Interestingly enough, both Weld and Darling are now in the employ of the Office of College Relations, Weld as assistant director and Darling as AcaMedia intern. We know creative talent when we see it!
Here are some items from the 2020 version of AcaMedia:
Ruth Simmons(b)?
Former Smith College President Ruth Simmons has made the cut to the final five candidates for the human cloning process now underway in Houston, Texas. This procedure, once seen as immoral and dangerous, has slowly gained popularity over the last 10 years as increased research has made the advantages of such an operation evident. Joining Simmons in the prestigious gene pool are former first lady Hillary Clinton, entrepreneur Bill Gates, athlete Jackie Joyner-Kersey and pop star Madonna. When asked for comment, Simmons remarked, "It's nice to know I'm in good company."
Golden Girls
Smith alumnae Natasha Giardellli ('15) and Ileana Thomas ('16) are returning to their alma mater for the groundbreaking of the future Mary Maples Dunn Skating Arena. The pair, who became the fist female pair skaters to win a Gold Medal in the '18 winter Olympics in Moscow, credit their deep connection to their time spent at Smith. "It must have been all those late nights we spent studying for art history exams," observes Thomas. "We used to act out the scenes in the sculptures and paintings. There were so many lifts in the artwork that we just incorporated them into our routines on the ice." The new sports complex will be occupying the former grounds of the Northampton Mental Hospital. . . .
HAL 11000
Smith students Carrie Ellis and Josephine Taylor received a pleasant surprise in the mail last week when their proposal for the construction of an Artificial Intelligence unit was awarded a grant by the National Endowment for the Sciences. Ellis and Taylor, sophomores in the computer science department, have tentatively dubbed their forthcoming AI unit, HAL 11000 after the unforgettable HAL 10000 from the movie 3001: A Space-Time Continuum Odyssey.
The revolutionary aspect of the planned AI unit lies in its integration of chemical and biological units with computer hardware. . . . No fully functional AI unit currently exists -- the last, the Cassandra 3000, suffered a split personality disorder and had to be disassembled in 2015.

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People News

Sandra Austin, director of admission at the School for Social Work, and Marjorie Richardson, assistant dean for minority affairs, were involved once again this year in Northampton's celebration of Martin Luther King Day. Austin, who has been on the event's planning committee for seven years, says she is "always very pleased with the outcome." She reports that there was a full house at the Academy of Music for the afternoon program on January 19, which included music by a large group of J.F.K. Middle School singers and individual presentations by several Northampton High School students. Richardson played her accustomed role as emcee, and nonprint resources provided its customary assistance with technical support. Taking part in the event "always makes me feel connected to the community," says Austin.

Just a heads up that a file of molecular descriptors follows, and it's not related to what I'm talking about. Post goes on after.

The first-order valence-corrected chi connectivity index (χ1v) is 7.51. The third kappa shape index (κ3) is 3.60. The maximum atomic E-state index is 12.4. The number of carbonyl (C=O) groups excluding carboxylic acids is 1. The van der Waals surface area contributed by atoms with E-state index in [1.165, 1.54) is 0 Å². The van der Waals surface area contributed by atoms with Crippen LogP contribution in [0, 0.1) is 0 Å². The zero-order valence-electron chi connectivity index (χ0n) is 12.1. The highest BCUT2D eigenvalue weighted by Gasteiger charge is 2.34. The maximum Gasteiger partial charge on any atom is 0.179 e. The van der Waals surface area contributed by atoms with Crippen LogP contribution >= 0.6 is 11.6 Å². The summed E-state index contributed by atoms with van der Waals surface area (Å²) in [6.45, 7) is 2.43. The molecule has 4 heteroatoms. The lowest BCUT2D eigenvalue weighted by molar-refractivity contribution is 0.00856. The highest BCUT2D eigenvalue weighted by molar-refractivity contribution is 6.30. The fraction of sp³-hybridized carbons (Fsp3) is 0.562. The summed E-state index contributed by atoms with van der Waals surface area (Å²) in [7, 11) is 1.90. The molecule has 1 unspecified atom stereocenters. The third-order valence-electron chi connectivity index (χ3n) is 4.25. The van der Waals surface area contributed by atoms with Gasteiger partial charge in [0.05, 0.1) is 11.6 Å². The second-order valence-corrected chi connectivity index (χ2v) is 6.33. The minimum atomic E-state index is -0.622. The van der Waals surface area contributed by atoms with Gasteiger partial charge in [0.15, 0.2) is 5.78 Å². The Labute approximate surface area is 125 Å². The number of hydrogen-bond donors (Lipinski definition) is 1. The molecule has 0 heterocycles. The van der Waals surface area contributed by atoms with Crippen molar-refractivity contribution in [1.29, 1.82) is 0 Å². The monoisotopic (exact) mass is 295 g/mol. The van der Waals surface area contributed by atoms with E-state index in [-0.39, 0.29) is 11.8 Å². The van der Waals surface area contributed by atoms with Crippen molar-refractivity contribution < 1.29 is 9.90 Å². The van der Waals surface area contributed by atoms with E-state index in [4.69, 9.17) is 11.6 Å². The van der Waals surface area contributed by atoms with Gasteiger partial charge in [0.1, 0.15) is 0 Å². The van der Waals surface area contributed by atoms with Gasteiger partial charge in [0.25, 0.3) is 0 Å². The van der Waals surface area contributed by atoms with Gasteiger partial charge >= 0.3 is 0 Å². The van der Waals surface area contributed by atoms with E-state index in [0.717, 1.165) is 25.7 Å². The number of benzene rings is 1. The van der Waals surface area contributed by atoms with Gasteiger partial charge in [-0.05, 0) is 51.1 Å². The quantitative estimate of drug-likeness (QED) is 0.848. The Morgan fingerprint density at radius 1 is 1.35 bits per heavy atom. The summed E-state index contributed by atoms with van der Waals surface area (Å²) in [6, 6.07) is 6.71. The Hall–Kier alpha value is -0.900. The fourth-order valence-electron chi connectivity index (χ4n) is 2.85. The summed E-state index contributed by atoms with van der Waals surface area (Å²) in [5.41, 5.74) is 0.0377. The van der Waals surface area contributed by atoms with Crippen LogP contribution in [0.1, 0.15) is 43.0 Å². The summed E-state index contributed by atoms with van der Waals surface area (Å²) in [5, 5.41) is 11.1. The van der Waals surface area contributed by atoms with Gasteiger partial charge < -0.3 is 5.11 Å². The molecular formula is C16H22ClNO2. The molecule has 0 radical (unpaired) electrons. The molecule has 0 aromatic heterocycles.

During Interterm, Alan Bloomgarden of advancement strengthened a tie to his community, Hatfield -- a tie he has been working on for some time. He taught a course that involved about 20 Smith students and several teachers from the Hatfield elementary and middle schools in "learning a little bit about World Wide Web page design" and then working together to create educational materials for the teachers' classrooms. The project produced text, graphics and links to Internet sources in three areas: Native American cultures, the ancient cultures of Egypt and Rome, and the Connecticut River watershed. Last spring Bloomgarden brought a number of Hatfield teachers to Smith for several introductory sessions on the Internet.


Gemze de Lappe, artist-in-residence emeritus, who retired in 1992 after teaching at Smith for 13 years, is the subject of an extensive profile in the January issue of Dance Magazine. De Lappe was a protégé of Agnes de Mille during the 1940s and 1950s. In a 1979 PBS special, Musical Comedy Tonight, de Mille chose de Lappe to perform Laurey in the Dream Ballet from Oklahoma! -- some 36 years after de Lappe joined a touring company of the same musical (though she played a different role). "She was the best then," de Mille said of the choice, and "she's the best now -- because Gemze brought to the commercial theater tenderness and passion." She also appeared in the original Broadway production of The King and I and in Paint Your Wagon and Carousel. At Smith she taught ballet, musical theater dance and Isadora Duncan dance. She still uses her skills as a teacher and director, most recently supervising the initial dance rehearsals for Brigadoon at the North Carolina School of the Arts and in the school's recreation at Lincoln Center of the New York City Opera production of Brigadoon.

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Calendar Key